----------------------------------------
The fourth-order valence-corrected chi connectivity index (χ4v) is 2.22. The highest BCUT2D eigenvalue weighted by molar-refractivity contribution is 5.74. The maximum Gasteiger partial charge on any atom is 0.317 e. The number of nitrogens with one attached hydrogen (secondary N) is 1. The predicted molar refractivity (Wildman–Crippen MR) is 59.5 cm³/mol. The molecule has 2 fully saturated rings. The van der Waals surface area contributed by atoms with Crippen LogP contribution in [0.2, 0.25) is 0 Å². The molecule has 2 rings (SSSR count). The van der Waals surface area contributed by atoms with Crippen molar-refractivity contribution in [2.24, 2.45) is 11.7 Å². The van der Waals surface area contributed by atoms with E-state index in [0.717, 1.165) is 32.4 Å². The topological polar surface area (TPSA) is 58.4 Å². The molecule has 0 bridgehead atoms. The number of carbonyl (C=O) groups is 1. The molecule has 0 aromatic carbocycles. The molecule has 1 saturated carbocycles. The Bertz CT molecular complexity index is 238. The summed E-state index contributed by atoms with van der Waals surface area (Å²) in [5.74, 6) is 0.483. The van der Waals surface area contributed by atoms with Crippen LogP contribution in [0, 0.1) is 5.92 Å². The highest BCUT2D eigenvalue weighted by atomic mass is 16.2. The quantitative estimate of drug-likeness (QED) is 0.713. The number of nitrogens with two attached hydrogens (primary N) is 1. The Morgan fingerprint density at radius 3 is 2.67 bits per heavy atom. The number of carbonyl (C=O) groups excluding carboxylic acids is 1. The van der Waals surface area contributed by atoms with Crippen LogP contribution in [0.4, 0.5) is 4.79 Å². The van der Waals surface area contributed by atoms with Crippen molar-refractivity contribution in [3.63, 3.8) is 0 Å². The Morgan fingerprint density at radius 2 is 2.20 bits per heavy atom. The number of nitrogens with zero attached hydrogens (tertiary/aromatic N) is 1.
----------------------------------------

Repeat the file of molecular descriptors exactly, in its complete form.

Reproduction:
The fourth-order valence-corrected chi connectivity index (χ4v) is 2.22. The highest BCUT2D eigenvalue weighted by molar-refractivity contribution is 5.74. The maximum Gasteiger partial charge on any atom is 0.317 e. The number of nitrogens with one attached hydrogen (secondary N) is 1. The predicted molar refractivity (Wildman–Crippen MR) is 59.5 cm³/mol. The molecule has 2 fully saturated rings. The van der Waals surface area contributed by atoms with Crippen LogP contribution in [0.2, 0.25) is 0 Å². The molecule has 2 rings (SSSR count). The van der Waals surface area contributed by atoms with Crippen molar-refractivity contribution in [2.24, 2.45) is 11.7 Å². The van der Waals surface area contributed by atoms with E-state index in [0.717, 1.165) is 32.4 Å². The topological polar surface area (TPSA) is 58.4 Å². The molecule has 0 bridgehead atoms. The number of carbonyl (C=O) groups is 1. The molecule has 0 aromatic carbocycles. The molecule has 1 saturated carbocycles. The Bertz CT molecular complexity index is 238. The summed E-state index contributed by atoms with van der Waals surface area (Å²) in [5.74, 6) is 0.483. The van der Waals surface area contributed by atoms with Crippen LogP contribution in [0, 0.1) is 5.92 Å². The highest BCUT2D eigenvalue weighted by atomic mass is 16.2. The quantitative estimate of drug-likeness (QED) is 0.713. The number of nitrogens with two attached hydrogens (primary N) is 1. The Morgan fingerprint density at radius 3 is 2.67 bits per heavy atom. The number of carbonyl (C=O) groups excluding carboxylic acids is 1. The van der Waals surface area contributed by atoms with Crippen LogP contribution in [0.4, 0.5) is 4.79 Å². The van der Waals surface area contributed by atoms with Crippen molar-refractivity contribution in [3.63, 3.8) is 0 Å². The Morgan fingerprint density at radius 2 is 2.20 bits per heavy atom. The number of nitrogens with zero attached hydrogens (tertiary/aromatic N) is 1.